We often hear people say, “If you need help, just reach out.” But how can we possibly ask for help when we feel we’re at our worst? Reaching out is a skill we are expected to know, but is often not modeled for us. When you’re in a negative mental space, you might have thoughts of loneliness, insignificance or shame. You may think you’re not feeling “low” enough to ask for help. You might even prepare yourself to ask for help, but then later talk yourself out of it for fear of being judged. You need to know that you are not alone.
The truth is that there are many people who love you and want to support you, but sometimes we need to be brave and reach out to those around us. It can be easier said than done, but letting someone know that you’re struggling is the first step in the right direction.
How do you ask for mental health help?
There are a few phrases you can use to let somebody know that you need help. Here are some examples:
- “I’m feeling kind of down right now. Would you be willing to talk to me on the phone about what I’m going through?”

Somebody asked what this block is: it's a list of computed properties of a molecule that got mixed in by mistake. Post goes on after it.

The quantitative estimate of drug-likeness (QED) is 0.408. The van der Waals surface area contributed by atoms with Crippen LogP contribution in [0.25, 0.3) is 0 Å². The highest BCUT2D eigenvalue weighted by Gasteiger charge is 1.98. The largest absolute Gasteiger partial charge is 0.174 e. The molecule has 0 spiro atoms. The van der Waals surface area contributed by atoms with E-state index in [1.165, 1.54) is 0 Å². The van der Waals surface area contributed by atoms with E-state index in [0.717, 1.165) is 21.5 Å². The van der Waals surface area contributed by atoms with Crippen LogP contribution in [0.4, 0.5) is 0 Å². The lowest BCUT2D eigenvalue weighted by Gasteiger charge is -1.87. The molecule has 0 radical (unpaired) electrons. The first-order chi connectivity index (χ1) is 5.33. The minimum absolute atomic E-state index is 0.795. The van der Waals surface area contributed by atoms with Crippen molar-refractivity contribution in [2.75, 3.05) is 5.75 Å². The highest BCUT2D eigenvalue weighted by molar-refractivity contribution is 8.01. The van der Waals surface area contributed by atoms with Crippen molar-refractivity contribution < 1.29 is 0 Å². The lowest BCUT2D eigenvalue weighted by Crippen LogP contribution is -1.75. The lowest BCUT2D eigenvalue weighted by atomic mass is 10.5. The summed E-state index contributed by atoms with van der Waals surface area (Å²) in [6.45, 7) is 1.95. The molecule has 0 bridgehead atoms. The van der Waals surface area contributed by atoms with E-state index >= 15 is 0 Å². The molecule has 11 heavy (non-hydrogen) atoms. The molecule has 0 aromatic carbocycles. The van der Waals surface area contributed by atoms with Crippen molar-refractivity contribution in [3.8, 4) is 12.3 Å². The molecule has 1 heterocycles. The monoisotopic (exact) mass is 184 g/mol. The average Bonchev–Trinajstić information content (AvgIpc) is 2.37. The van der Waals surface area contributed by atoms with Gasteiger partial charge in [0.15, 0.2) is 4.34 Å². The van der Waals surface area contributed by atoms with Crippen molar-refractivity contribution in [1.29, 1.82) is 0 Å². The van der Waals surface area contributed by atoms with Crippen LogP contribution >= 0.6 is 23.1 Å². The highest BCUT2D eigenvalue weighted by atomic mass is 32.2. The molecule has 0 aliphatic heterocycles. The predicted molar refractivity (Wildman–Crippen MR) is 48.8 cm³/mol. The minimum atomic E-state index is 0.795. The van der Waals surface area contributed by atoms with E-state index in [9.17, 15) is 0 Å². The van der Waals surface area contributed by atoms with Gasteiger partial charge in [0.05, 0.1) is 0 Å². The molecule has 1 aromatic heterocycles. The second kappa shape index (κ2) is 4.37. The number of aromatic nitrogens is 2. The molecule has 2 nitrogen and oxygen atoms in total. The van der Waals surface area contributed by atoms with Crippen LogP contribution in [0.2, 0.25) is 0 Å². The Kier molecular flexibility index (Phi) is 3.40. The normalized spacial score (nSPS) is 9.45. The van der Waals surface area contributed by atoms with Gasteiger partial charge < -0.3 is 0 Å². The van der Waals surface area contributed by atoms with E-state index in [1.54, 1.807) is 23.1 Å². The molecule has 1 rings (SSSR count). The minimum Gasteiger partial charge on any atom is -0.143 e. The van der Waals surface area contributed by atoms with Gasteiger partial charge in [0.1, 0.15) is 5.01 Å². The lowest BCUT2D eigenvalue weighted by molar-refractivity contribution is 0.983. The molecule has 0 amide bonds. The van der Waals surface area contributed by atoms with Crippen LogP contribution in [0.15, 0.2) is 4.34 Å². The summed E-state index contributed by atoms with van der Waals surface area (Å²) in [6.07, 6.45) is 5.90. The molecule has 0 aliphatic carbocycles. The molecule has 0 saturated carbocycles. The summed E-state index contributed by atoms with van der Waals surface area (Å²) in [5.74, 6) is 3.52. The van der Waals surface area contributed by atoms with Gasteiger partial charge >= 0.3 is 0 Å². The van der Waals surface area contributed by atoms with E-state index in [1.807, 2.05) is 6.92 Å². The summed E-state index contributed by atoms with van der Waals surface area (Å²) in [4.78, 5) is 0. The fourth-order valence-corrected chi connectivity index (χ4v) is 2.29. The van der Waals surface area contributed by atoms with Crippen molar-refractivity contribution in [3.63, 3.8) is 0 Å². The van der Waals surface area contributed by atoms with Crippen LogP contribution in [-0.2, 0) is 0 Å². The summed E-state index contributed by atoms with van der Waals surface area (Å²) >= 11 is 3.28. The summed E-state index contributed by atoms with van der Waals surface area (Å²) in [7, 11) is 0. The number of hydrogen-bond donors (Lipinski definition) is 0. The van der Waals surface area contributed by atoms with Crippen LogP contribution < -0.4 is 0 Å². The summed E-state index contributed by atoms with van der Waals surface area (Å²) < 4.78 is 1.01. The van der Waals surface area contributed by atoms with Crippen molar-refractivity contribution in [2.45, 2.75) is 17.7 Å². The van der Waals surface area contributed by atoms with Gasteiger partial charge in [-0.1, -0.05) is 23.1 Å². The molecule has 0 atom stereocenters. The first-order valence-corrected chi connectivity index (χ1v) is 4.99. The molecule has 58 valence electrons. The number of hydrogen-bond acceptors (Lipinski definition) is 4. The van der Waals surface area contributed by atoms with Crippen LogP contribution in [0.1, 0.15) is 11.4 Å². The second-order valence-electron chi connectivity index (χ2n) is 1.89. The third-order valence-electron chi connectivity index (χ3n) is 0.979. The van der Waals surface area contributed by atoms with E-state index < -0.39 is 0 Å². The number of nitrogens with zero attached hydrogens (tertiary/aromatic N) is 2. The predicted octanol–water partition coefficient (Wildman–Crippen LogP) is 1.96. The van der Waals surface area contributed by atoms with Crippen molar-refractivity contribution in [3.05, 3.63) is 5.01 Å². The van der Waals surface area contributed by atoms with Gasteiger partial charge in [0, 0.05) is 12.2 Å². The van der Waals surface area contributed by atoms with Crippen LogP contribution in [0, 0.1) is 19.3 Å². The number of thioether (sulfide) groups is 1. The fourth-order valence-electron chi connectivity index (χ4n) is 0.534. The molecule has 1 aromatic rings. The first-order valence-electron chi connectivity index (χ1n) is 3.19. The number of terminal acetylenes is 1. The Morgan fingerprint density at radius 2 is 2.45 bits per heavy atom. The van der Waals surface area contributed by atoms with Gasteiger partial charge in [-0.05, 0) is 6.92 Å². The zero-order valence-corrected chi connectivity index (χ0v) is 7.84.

- “I think I might want to try going to therapy. Do you have any resources or advice that you can pass on to me?”
- “I’m worried about my mental health right now, and what I’ve been trying hasn’t been working. Can we walk through some of my options together?”
- “I’m going through something really difficult, but I’m not ready to talk about it. Can you distract me right now?”
It is never too early or too late to ask for help. There is also no wrong person to talk to about how you’re feeling. Some people feel most comfortable talking to a friend or family member, while others might prefer speaking to someone on a helpline. No matter who you talk to, you’re doing the right thing by advocating for your mental health.
Mental health concerns are not something that you should have to handle on your own. Thankfully, you don’t have to. With the help of friends, family, doctors, social workers, or therapists, there are many people out there who have your back and want you to feel your best. When you’re ready to speak with a trusted mental health professional, The Village has counseling options to get you the help you deserve. Call 1-800-627-8220 to schedule an appointment, or contact us online. You don’t have to go it alone.
If you are considering suicide, please call 911 or the National Suicide Prevention Lifeline at 1-800-273-8255.